They marched to the county government center and raised the slogans 'Long Live the Dalai Lama!,' 'Freedom for Tibet!,' and 'Release the Panchen Lama!' They also called on the Chinese leadership to begin a dialogue with the Dalai Lama and demanded that the Dalai Lama be allowed to visit Tibet.
They then went to the local government school, pulled down the Chinese flag, and replaced it with the Tibetan flag. No security forces arrived on that day.
However, on March 21 at around 7:00 p.m., armed Chinese security forces arrived at the monastery and detained four monks and three laypeople.
Another four monks were detained at another monastery. Over 20 Tibetans were finally detained. They even detained some teenaged monks who were reading scriptures.
No one has lost their life so far … Some of those detained are Targyal (age 43), Choepel (age 42), Kalsang Tenzin (age 40), Jamyang (age 32), Sangye Gyatso (age 13), Tashi Gyatso (age 14), Kalsang Sonam (age 16), Kalsang Dondrub (age 17), Kalsang Tenzin (age 16), Choedrub (age 30), Damchoe (age 29). Those detained at the other monastery are Tenzin (age 27), Tenpa Gyatso (age 37), Zoepa (age unknown), and Kalsang Sherab (age 19).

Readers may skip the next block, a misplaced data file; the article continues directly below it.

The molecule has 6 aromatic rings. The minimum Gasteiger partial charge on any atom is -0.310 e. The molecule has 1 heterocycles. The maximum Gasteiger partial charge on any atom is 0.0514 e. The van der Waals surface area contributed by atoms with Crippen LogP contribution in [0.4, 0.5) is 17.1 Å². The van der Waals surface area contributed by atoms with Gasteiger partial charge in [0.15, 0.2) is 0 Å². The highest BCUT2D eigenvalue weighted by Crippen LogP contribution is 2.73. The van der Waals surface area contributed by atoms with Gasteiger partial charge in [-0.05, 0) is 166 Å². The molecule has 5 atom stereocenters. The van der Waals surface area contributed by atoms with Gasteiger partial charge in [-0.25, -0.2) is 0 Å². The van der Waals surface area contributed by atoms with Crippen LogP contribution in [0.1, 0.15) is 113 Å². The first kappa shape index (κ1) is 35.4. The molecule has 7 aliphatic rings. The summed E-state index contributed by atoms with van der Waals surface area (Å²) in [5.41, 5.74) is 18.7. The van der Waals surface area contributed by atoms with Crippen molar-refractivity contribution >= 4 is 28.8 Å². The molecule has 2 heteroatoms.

--Monk at Drepung monastery in India, speaking with RFA's Tibetan service and citing his own sources in Tibet, March 23, 2008
Helicopters flying over Ngabathey are flying over the local monastery and the Tibetan areas and are frightening the local Tibetans …
Monk at Dharamsala, India
On March 23, Tibetans in the Amdo Ngaba [Aba/Ngaba Tibetan Autonomous Prefecture] area saw helicopters hovering very low over them.
This could be intended to threaten the local Tibetans. In the past, there were no incidents of helicopters flying over Ngaba, but now they are flying over the local monastery and the Tibetan areas and are frightening the local Tibetans …
Two days ago, on March 21, local Chinese leaders entered Kirti monastery and conducted re-education sessions with the monks. While conducting these sessions, the officials did not insist on condemning the Dalai Lama. Instead, they tried to persuade the monks that what they had done [in earlier protests] was wrong and 'not helpful.'